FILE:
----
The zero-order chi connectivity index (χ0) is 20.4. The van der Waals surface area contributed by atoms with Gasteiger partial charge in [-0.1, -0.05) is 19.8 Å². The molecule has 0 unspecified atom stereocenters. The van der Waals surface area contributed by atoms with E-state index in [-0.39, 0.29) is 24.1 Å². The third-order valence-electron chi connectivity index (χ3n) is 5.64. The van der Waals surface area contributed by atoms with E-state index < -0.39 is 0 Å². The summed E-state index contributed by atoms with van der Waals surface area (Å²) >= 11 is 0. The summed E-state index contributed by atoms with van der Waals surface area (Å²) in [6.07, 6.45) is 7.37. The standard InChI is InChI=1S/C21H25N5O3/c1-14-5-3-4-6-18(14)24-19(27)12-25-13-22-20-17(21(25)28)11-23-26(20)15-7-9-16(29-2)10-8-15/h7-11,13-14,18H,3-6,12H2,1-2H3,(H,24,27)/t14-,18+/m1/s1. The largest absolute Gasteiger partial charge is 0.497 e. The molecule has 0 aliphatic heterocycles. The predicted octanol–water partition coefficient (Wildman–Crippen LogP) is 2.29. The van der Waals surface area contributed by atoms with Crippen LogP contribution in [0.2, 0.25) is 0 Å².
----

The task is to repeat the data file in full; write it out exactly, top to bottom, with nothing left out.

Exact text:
The zero-order chi connectivity index (χ0) is 20.4. The van der Waals surface area contributed by atoms with Gasteiger partial charge in [-0.1, -0.05) is 19.8 Å². The molecule has 0 unspecified atom stereocenters. The van der Waals surface area contributed by atoms with E-state index in [-0.39, 0.29) is 24.1 Å². The third-order valence-electron chi connectivity index (χ3n) is 5.64. The van der Waals surface area contributed by atoms with E-state index < -0.39 is 0 Å². The summed E-state index contributed by atoms with van der Waals surface area (Å²) >= 11 is 0. The summed E-state index contributed by atoms with van der Waals surface area (Å²) in [6.07, 6.45) is 7.37. The standard InChI is InChI=1S/C21H25N5O3/c1-14-5-3-4-6-18(14)24-19(27)12-25-13-22-20-17(21(25)28)11-23-26(20)15-7-9-16(29-2)10-8-15/h7-11,13-14,18H,3-6,12H2,1-2H3,(H,24,27)/t14-,18+/m1/s1. The largest absolute Gasteiger partial charge is 0.497 e. The molecule has 0 aliphatic heterocycles. The predicted octanol–water partition coefficient (Wildman–Crippen LogP) is 2.29. The van der Waals surface area contributed by atoms with Crippen LogP contribution in [0.2, 0.25) is 0 Å².